Well said Mr Hockey. Most fair-minded Australians would agree with that assessment. But Mr Hockey, how will those whose families are blessed with a partner earning $150,00-a-year who becomes pregnant, make that contribution?
Ken Brazel, Weston
Call to show benefits of Medibank options
Assume that Medibank can be sold for the $4 billion or so being touted, being the capital value determined by a buyer, based on the perceived profitability of the entity, as indicated by current and historical dividends to the federal government. The government has three essential options: keep Medibank and maintain the status quo by taking the annual dividend into consolidated revenue; keep Medibank and use the annual dividend to service a large loan to pay for infrastructure (or other things); or sell Medibank, use the capital (after costs) and receive annual company tax (which almost certainly would be less than the current dividend paid to the government).
As an ordinary taxpayer, I do not have access to the figures to calculate the relative merits of the two alternatives, but the government does have the information and should publish these and present the relative financial benefits of keeping or selling Medibank.
M. Silex, Greenway
Takeaway told to go
The National Capital Authority's reasons for trying to move Gaby's takeaway (''Takeaway to appeal after authority delivers marching orders'', March 28, p7) make no sense. Gaby's offers good value takeaway food in an area that lacks other similar options. However, the NCA claims that to ''encourage diverse eating establishments'' then any existing diverse eating establishments must go! Apparently only ''construction workers'' eat from takeaway vans (the hint being construction workers are not welcome to eat in the area any more).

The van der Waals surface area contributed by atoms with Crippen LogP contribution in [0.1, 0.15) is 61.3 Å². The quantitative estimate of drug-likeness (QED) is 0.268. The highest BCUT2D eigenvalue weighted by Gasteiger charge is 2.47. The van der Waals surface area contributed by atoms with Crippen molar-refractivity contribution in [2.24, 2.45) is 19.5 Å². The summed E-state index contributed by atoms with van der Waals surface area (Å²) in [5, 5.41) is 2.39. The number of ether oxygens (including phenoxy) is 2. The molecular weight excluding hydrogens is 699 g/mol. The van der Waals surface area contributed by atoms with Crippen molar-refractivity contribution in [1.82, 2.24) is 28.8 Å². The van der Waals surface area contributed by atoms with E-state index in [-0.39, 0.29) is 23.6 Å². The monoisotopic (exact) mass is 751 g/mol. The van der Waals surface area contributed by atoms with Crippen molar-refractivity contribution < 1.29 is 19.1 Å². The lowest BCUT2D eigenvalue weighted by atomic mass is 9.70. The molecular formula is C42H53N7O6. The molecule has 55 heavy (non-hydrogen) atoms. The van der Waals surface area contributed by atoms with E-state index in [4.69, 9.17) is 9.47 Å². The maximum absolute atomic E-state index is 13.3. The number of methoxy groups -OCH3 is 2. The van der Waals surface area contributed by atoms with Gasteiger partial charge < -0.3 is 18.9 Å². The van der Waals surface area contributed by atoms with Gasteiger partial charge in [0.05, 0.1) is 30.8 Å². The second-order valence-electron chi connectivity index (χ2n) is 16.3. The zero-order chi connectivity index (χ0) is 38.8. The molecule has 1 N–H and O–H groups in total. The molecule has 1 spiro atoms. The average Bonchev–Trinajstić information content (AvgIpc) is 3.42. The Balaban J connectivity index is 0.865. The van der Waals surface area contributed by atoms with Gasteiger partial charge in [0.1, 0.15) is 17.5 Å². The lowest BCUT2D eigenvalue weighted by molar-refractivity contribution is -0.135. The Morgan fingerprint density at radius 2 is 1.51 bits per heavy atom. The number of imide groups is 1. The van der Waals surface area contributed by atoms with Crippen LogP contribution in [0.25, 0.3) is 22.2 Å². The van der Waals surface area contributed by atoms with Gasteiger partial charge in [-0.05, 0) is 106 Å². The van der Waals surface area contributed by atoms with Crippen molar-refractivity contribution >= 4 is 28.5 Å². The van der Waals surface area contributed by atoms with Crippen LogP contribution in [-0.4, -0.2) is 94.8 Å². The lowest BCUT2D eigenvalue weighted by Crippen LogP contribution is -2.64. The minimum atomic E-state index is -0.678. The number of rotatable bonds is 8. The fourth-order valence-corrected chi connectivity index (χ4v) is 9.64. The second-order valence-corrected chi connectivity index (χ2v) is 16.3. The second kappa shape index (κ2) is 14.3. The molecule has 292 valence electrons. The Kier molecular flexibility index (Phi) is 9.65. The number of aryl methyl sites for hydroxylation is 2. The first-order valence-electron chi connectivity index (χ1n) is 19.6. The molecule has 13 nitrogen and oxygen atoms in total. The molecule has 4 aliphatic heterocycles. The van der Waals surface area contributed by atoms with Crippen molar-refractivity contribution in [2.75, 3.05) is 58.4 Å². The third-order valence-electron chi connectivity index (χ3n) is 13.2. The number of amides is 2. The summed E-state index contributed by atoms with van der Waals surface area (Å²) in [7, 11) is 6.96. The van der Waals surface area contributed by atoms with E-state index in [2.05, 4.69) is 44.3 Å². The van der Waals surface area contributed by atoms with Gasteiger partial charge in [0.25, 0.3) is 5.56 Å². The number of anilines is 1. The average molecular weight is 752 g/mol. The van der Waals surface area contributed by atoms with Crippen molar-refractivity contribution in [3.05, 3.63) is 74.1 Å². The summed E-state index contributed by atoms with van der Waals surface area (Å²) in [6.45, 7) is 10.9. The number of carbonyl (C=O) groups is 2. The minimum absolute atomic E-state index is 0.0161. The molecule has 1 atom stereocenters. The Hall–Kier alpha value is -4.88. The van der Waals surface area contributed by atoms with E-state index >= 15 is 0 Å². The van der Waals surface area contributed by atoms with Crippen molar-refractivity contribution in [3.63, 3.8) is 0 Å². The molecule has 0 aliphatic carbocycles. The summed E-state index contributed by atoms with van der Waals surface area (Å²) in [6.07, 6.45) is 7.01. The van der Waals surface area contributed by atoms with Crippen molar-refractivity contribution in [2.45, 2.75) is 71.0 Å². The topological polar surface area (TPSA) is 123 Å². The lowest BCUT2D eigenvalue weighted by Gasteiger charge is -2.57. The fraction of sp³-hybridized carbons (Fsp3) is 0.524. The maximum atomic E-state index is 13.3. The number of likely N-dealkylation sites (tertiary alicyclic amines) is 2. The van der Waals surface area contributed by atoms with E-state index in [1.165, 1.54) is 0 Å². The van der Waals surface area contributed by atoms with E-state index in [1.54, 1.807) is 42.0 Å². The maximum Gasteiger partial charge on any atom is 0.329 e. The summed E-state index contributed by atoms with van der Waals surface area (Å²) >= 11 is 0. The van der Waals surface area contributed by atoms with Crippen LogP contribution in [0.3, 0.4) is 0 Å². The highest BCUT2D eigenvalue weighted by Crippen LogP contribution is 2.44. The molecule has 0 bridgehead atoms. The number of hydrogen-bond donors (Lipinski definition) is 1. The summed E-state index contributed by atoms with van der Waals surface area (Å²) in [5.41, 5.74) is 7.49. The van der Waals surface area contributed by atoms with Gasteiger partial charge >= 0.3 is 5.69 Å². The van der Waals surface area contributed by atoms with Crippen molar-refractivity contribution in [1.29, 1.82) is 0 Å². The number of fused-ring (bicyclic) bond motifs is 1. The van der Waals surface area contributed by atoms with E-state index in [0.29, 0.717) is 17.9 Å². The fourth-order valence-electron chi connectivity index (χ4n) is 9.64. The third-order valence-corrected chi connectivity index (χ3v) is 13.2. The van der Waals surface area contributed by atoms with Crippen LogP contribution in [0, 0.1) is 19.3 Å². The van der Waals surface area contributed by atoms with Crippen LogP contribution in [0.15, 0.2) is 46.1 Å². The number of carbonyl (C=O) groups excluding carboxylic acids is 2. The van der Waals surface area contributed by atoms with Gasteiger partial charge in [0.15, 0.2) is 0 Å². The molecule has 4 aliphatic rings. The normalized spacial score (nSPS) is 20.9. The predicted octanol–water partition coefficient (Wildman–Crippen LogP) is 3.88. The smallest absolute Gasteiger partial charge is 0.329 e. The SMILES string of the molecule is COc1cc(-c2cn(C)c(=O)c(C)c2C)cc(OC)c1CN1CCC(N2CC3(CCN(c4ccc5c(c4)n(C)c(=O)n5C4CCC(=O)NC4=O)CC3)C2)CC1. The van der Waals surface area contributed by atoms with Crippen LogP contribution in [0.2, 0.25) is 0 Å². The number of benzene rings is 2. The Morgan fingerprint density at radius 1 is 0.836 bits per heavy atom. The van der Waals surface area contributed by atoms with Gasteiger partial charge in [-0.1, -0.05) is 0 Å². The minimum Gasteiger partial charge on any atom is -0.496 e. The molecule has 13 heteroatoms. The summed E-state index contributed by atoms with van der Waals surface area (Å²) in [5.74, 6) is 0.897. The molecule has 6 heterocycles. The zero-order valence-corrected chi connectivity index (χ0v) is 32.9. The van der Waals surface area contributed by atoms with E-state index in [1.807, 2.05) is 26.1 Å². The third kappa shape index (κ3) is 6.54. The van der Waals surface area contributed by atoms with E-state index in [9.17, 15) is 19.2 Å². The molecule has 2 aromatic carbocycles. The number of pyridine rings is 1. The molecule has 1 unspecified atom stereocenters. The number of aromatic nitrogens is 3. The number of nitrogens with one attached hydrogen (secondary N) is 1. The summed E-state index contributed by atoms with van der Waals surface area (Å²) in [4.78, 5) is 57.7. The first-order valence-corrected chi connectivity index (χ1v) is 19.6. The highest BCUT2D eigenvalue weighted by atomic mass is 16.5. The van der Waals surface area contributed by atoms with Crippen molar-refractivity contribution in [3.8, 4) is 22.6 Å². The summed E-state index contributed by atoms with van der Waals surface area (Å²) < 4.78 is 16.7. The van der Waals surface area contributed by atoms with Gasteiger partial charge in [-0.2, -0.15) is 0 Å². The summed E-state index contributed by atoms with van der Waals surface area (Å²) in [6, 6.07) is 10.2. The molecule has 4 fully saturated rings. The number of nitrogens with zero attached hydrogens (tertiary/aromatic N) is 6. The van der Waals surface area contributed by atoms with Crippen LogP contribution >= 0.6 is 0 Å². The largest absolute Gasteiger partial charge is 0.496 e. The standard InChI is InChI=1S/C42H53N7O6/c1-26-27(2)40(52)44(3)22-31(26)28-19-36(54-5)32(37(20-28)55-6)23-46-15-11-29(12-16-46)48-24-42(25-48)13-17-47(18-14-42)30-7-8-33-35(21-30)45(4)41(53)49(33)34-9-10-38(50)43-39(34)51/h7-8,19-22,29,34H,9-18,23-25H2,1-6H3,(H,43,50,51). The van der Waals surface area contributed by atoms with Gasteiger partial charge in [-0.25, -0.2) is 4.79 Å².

After having worked in the Triangle for years, I can say that Gaby's offers the best value, best tasting lunch around. And guess what, I'm not a construction worker!
B. Sloane, Scullin
TO THE POINT
The editorial (Times2, April 1, p2) was headlined ''IPCC speaks, but is the world listening?'' The world will remain demonstrably deaf to the inevitable until it implements evacuation plans for New Orleans, the Netherlands and Bangladesh. Until then, enhanced disaster relief capability is the best expectable.
Gary J. Wilson, Macgregor
POLLIES' STUDY TOUR
So Canberra Liberal MLAs and staff need a two-week ''study'' tour at taxpayers' expense to check on sex-industry laws in other countries (''Studying how to toughen sex trade laws'', March 31, p1). Ever heard of getting information via the internet, email, Skype or even the telephone? In this era of job losses in Canberra it's good to see our pollies remain sensitive as ever. I suppose declaring it a ''feminist'' issue will scare off any criticism.
Tom Lindsay, Monash
CARTOONS DRAW FIRE
I couldn't agree more with Peter Baxter's comments (Letters, April 1) regarding the daily supposedly cartoons of David Pope. They are biased in the extreme and The Canberra Times needs to point him in another direction!
Rod Frazer, Garran
Please The Canberra Times, ignore Peter Baxter's advice to send David Pope to the sin bin. As long as we have to tolerate our PM's continuing cack-handedness and buffoonery, let's at least get a laugh out of it.
Judith Erskine, Belconnen
SMART METER FEES
Your front-page photograph (April 1) of the new smart meters shows the fee is $1.50 per hour if you park for 1, 2 or 9 hours but $5.50 if you park for 3 hours. Is this a mathematical error by the Office of Regulatory Services or is there some philosophical reason for charging three-hour parkers an extra dollar?
Geoff Clarke, Holder
BARRIER REEF THREAT
Early in 1970 the Queensland Trades and Labour Council banned drilling on the Great Barrier Reef, an action which Judith Wright lauded as ''magnificent and unprecedented''. Five years later, building unions banned mining on Fraser, calling it ''the anchor of the Reef''. Were a union to do either today, Gillard's Fair Work Act would impose a million-dollar fine. So it goes under the ALP.
Humphrey McQueen, Griffith
The ICJ decision that Japanese whaling is not scientific research (Japan's Antarctic whaling banned'', April 1, p1) is utter rubbish. Japan has been rigorously researching how quickly whale meat can be delivered from Antarctic waters to the dinner table.
Thos Puckett, Ashgrove, Qld